Giving patients in intensive care a pint of beer daily could get them home sooner.
That’s the basis for a new clinical trial at University Hospital in Basel, Switzerland, where 118 patients will be given a daily serving of half-a-litre (just under a pint) of beer to see if it protects them against delirium.
Delirium affects up to 80 per cent of people admitted to intensive care units (ICUs), often triggering terrifying hallucinations, confusion, aggression and lack of concentration.
It’s caused by a range of factors, from reduced oxygen flow to the brain (due to, for example, severe respiratory infections such as Covid-19 or pneumonia), to pain from illness or injury.
A clinical trial at University Hospital in Basel, Switzerland, will see 118 patients given a daily serving of half-a-litre of beer to see if it protects them against delirium (stock image)
Normally when the brain senses stress or risk of injury, it releases a chemical called catecholamine as part of the fight-or-flight response.
But in severe pain, such as that often experienced by patients in ICU, abnormally high levels of the chemical are produced — which ‘flood’ the brain and cause the symptoms of delirium.
Studies show patients who suffer delirium spend an average of 21 days in intensive care, compared with nine for other patients.
Even when they’re discharged, their problems can persist: they’re more at risk of dementia, due to the permanent effects of delirium on the brain and have higher rates of post-traumatic stress disorder and depression.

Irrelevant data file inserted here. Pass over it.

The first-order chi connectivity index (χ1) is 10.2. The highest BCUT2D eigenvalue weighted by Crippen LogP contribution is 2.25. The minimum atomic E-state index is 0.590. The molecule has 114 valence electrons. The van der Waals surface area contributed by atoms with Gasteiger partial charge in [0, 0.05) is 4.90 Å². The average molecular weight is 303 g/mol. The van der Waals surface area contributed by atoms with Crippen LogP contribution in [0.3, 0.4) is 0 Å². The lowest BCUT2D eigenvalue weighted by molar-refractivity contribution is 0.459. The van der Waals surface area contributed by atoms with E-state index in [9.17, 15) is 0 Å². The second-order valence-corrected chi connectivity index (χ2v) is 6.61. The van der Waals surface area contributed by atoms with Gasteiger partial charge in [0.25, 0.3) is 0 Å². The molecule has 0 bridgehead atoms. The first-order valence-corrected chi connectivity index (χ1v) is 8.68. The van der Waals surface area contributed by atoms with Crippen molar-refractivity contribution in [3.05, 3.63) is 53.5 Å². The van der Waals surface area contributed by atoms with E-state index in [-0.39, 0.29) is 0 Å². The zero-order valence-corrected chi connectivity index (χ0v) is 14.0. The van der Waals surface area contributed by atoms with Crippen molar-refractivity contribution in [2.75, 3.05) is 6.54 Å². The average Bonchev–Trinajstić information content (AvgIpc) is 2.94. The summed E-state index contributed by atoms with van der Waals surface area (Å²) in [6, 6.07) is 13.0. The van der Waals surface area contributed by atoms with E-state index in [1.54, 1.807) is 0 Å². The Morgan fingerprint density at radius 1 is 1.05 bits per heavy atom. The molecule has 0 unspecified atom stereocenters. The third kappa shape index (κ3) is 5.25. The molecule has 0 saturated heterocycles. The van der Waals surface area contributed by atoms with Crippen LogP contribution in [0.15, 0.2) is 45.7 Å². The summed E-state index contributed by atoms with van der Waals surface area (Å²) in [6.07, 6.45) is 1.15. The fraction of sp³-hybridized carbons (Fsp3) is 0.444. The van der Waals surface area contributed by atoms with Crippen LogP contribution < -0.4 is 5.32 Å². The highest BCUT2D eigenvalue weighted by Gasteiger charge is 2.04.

Some conditions, such as high blood pressure or chronic lung disease (such as emphysema or bronchitis), can increase the chances of delirium. But even those with no apparent under-lying risk factors can be affected.
Treatment for delirium typically involves improving pain control, reducing the amount of sedation patients receive (to make them more lucid) and, where possible, taking them off mechanical ventilators to reduce their sense of detachment from the real world.
Doctors setting up the new trial believe a daily tipple could prevent delirium in the first place, because of the calming effects that both a small amount of alcohol and the hops in beer can have.
‘Hops contain humulone [a chemical that gives them their bitter taste], which has been shown to have a calming effect and improve sleep quality,’ they said.
Delirium affects up to 80% of people admitted to intensive care units, often triggering terrifying hallucinations, confusion, aggression and lack of concentration (stock image)
It’s well-known that heavy drinkers admitted to intensive care are more likely to suffer delirium because they experience alcohol withdrawal while in hospital.
But the Swiss team is convinced the same withdrawal symptoms also affect sensible drinkers. So as well as the natural calming effect, beer is also thought to reduce any feelings of alcohol withdrawal.
In the trial, due to start next March for 12 months, ICU patients will be split into three groups: those given beer, another alcohol-free beer, and the rest no beer at all — daily for six days.
The aim of the trial is to see if beer reduces delirium and whether alcoholic beer has a greater effect than alcohol-free varieties. (The risks of giving very sick people alcohol are relatively low, as beer is not especially high in alcohol.)
Dr Ron Daniels, an intensive care consultant at University Hospitals Birmingham NHS Foundation Trust, said the trial made sense because using small amounts of alcohol to ward off delirium was once fairly common practice in the NHS.
‘In some intensive care units, doctors used to give ethyl alcohol [pure alcohol] into the bloodstream to counter delirium. It fell out of favour because it was perceived as slightly distasteful.’
Placing intensive care patients’ beds near a window halves their risk of delirium, say researchers from Seoul National University in South Korea.
In a study of 150 patients, 43 per cent developed delirium in windowless wards, but only 21.7 per cent where there was natural light.
It’s thought daylight corrects patients’ body clocks, so protects against delirium, reports the journal Acute Critical Care.